Rob Califf ad­vances as Biden's FDA nom­i­nee, with a close com­mit­tee vote

Rob Califf’s second confirmation process as FDA commissioner is already much more difficult than his near unanimous confirmation under the Obama administration.

The Senate Health Committee on Thursday voted 13-8 in favor of advancing Califf’s nomination to a full Senate vote. Several Democrats voted against Califf, including Sen. Bernie Sanders and Sen. Maggie Hassan. Several other Democrats who aren’t on the committee, like West Virginia’s Joe Manchin and Ed Markey of Massachusetts, also said Thursday that they would not vote for Califf. Markey, Hassan and Manchin all previously expressed reservations about the prospect of Janet Woodcock as an FDA commissioner nominee too.

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Michel Vounatsos, Biogen CEO (World Economic Forum/Ciaran McCrickard)

Bio­gen vows to fight CM­S' draft cov­er­age de­ci­sion for Aduhelm be­fore April fi­nal­iza­tion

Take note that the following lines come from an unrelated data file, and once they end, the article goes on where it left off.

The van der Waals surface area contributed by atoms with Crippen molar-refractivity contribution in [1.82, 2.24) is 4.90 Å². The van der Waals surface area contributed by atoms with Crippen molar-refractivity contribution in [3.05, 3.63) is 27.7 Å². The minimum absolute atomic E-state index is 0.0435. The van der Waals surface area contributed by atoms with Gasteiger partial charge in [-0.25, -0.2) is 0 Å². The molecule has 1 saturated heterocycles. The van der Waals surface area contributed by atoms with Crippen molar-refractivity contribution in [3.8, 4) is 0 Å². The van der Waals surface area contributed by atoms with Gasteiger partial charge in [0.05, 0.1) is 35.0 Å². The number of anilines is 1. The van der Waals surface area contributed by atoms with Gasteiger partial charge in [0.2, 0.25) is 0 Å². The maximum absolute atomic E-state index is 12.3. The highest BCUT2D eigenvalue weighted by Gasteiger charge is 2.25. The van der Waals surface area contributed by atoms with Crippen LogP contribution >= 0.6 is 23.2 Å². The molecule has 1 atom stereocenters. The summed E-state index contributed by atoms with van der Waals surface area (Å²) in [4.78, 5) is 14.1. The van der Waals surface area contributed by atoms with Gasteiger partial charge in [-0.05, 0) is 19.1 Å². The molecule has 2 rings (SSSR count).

Biogen executives made clear in an investor call Thursday they are not preparing to run a new CMS-approved clinical trial for their controversial Alzheimer’s drug anytime soon.

As requested in a draft national coverage decision from CMS earlier this week, Biogen and other anti-amyloid drugs will need to show “a meaningful improvement in health outcomes” for Alzheimer’s patients in a randomized, placebo-controlled trial to get paid for their drugs, rather than just the reduction in amyloid plaques that won Aduhelm its accelerated approval in June.

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CRO own­er pleads guilty to ob­struct­ing FDA in­ves­ti­ga­tion in­to fal­si­fied clin­i­cal tri­al da­ta